You would think that Leprosy was a disease of the past, predominantly during the Medieval Period, right? Well think again.
When I travelled in Nepal I saw first hand people with classic telltale signs of leprosy. Blinded by the disease, they were begging for money on the streets, stretching their fingerless hands out for coins or food, their toeless feet, half hidden under their robes. Prior to that I had been in Bergen and visited the leprosy museum, surprised to find that there were colonies of people with leprosy in Bergen well into the 20th century. With my background as an anthropologist I was well aware of people in the archeological record having lived with leprosy. I was not aware of people still living with the disease or how wide spread it was. This triggered me to look into leprosy and write this piece for my blog.
In 2018 alone there were more than 200.000 new cases of people being diagnosed worldwide, with countries such as Brazil, India and Indonesia having the largest populations of people with leprosy. This number means that about 0.2 per 10.000 worldwide is diagnosed. The World Health Organization (WHO) has said that leprosy is no longer a public health issue, with less than 1 case per 10.000 people being diagnosed. Worldwide it is estimated that currently more than 7 million people are suffering from leprosy.
Leprosy is also present in developed countries, such as the UK and US with more than 1500 individuals living today with leprosy alone in the UK, predominantly being immigrants contracting the disease in their home countries.
In North America, due to its larger population mass there is an even larger infected population. However, in the USA leprosy is generally contracted not from immigrants bringing the illness with them from their home countries, but from a totally different source; the bacterium causing leprosy can be found on the armadillos in southern states such as Texas and Louisiana. The bacteria thrive at the specific temperature of 32-35 degrees – which is the body temperature of the nine-banded armadillo and therefore make it an ideal carrier of the disease. This is also why the skin damage in humans is seen in the cooler areas of the nose and extremities. Interestingly, the leprosy strain is only carried by the nine-banded armadillo and not the three- or seven-banded armadillo. About 30-50 people a year are thought to have contracted the disease locally in USA from the armadillo. Just recently, leprosy was also found in nine-banded armadillos in Brazil where leprosy is spread from armadillos to humans due to hunting them as a food delicacy.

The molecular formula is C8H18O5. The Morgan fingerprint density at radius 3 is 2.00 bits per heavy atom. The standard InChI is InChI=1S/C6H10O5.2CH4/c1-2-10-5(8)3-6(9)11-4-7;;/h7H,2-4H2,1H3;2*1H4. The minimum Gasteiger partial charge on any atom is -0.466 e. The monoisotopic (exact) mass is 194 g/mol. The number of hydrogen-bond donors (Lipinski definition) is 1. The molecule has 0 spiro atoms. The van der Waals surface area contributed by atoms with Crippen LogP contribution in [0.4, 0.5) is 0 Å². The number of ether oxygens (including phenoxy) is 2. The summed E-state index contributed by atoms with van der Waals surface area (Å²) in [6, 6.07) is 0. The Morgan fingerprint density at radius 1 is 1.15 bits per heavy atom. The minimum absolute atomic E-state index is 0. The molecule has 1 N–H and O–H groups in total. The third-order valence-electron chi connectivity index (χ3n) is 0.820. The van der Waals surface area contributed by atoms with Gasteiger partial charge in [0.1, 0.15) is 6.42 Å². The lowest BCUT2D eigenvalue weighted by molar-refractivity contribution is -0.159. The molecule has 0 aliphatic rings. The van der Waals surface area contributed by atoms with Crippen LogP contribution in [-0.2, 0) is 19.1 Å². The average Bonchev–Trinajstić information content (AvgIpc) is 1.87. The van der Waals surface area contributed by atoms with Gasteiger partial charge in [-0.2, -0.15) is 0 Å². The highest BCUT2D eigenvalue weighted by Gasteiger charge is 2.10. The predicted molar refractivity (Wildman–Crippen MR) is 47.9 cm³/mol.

How contagious is leprosy?
Contrary to beliefs, leprosy is not very contagious, only being considered “mildly contagious”. To contract the disease you would in generally need long-term contact with a person with leprosy, ranging from months to years. Infection transference may also occur through respiratory droplets, for example, coughing.
It is estimated that more than 95% of people who are infected with Mycobacterium leprae do not develop leprosy because their immune system fights off the infection. People who do develop leprosy may have a genetic background that makes them susceptible to the infection once they are exposed.
Leprosy is caused by the bacteria, Mycobacterium leprae, that favors nerves and skin in cooler areas. Symptoms do not typically present until 5-20 years after infection, with the first signs being patches of lighted colored skin (see Fig. 1) with a reduced sensation to touch and ‘pins and needles’.
Later, you would start to feel a weakness in your hands and feet, numbness, joint pains followed by skin sores. In the later stages, when nerve damage has set in, hair loss will show together with a loss of fingers (see Fig. 2) and toes and collapse of the nasal bridge with anterior dental loss. Eye damage from dryness may lead to blindness.